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Although last year was the year of the "staggeringly disappointing superhero movie," according to NPR arts and entertainment reporter Neda Ulaby, 2012 may mark the year of the smart superhero movie with releases of The Amazing Spider-Man, The Avengers and The Dark Knight Rises.
Ulaby tells weekend All Things Considered guest host Rebecca Sheir that superheroes have always reflected what's going on in politics, "whether it's Captain America punching Hitler on the cover of a comic book in 1941 or the X-Men that much more recently explicitly critiqued issues like homophobia or the Patriot Act."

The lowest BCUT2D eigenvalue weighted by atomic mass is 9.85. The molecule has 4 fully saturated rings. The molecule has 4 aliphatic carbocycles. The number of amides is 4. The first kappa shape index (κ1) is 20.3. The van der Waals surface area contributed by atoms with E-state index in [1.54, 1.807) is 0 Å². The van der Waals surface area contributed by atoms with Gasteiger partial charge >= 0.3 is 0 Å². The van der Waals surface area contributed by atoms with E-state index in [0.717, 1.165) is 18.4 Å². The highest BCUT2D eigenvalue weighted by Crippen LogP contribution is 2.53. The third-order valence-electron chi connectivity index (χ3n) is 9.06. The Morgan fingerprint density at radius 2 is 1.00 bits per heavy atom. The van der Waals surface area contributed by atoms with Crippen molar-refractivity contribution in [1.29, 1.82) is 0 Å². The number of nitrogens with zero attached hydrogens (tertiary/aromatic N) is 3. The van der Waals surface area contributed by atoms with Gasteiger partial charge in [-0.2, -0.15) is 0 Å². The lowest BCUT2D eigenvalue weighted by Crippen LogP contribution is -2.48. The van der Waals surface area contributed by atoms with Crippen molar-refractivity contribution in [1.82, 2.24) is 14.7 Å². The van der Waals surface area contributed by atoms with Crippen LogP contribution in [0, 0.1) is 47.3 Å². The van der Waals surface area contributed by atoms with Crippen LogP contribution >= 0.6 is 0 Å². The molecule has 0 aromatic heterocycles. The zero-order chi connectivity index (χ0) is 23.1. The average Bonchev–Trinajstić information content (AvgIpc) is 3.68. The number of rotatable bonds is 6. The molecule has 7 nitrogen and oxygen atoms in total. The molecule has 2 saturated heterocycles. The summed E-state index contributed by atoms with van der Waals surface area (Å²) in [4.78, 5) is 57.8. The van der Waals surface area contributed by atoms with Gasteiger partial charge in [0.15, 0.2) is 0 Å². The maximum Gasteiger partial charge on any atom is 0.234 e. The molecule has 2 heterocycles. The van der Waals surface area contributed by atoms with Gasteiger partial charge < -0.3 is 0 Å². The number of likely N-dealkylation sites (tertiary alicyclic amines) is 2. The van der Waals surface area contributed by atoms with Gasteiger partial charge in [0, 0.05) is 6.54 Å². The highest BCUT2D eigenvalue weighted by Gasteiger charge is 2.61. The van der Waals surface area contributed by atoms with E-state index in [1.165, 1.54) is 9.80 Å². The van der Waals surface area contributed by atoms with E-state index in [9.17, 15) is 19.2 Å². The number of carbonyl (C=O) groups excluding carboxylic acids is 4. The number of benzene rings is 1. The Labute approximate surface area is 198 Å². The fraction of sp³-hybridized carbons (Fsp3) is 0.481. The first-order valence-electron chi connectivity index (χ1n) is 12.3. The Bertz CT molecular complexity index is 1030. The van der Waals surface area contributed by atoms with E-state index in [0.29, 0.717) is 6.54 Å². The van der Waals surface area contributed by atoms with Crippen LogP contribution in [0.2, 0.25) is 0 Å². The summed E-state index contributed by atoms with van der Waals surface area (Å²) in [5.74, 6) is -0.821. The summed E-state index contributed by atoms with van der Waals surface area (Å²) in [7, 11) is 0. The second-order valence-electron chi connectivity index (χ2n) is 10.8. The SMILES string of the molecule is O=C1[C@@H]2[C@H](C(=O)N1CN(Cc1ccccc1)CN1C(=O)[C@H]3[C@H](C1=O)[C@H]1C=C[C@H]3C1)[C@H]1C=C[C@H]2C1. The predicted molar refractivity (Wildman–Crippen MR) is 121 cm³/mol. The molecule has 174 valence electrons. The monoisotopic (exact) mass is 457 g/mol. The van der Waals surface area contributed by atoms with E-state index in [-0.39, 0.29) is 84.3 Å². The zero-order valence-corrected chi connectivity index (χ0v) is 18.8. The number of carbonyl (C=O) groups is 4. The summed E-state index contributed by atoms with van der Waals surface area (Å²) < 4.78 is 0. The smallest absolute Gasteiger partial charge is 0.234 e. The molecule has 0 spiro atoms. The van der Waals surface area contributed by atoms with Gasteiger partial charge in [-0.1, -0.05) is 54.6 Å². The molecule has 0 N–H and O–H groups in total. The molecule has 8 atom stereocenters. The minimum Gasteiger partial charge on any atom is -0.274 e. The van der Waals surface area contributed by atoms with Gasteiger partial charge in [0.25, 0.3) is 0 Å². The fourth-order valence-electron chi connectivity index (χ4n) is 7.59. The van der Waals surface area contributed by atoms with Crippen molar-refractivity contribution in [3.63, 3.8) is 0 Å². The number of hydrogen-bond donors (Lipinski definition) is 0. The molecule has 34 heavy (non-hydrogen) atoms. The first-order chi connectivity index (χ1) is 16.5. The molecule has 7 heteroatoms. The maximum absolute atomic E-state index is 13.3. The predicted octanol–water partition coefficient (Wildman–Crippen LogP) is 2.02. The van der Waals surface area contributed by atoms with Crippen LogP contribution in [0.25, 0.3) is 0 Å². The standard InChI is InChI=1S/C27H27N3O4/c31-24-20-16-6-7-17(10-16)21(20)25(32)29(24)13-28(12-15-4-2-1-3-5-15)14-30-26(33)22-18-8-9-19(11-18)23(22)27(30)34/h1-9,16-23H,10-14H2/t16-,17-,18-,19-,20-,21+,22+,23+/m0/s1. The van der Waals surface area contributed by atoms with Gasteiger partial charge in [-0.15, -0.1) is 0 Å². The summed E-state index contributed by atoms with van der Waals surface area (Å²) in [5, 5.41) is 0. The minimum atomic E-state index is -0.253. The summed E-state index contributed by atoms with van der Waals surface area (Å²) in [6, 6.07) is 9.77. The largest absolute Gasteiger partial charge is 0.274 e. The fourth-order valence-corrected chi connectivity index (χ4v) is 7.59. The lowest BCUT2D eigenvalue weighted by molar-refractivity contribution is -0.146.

Studios aren't doing well, but continue to produce superhero movies. Perhaps they hope "someone in a cape is going to swoop in and save the day," Ulaby says.
There are other big screen offerings to look forward to in 2012: The Great Gatsby and The Hobbit are two of the most anticipated literary adaptations. Movie readers are looking forward to The Hunger Games, which is based on the popular young adult novel. The book series has sold more than 12 million copies and is intended to be a mass-market blockbuster.
Kids should get ready for the movie version of The Lorax, which will be released on Dr. Seuss' birthday in March.
Some see the so-called "food stamp challenge" as one that builds empathy, others see it as a publicity stunt. We consider the realities -- and possibilities -- of eating well on $4 a day.
For this month's Environmental Outlook: Ten years ago, Israel experienced a prolonged drought that forced the country to come up with a strategy to address water scarcity. What its experience could teach an increasingly water-starved planet.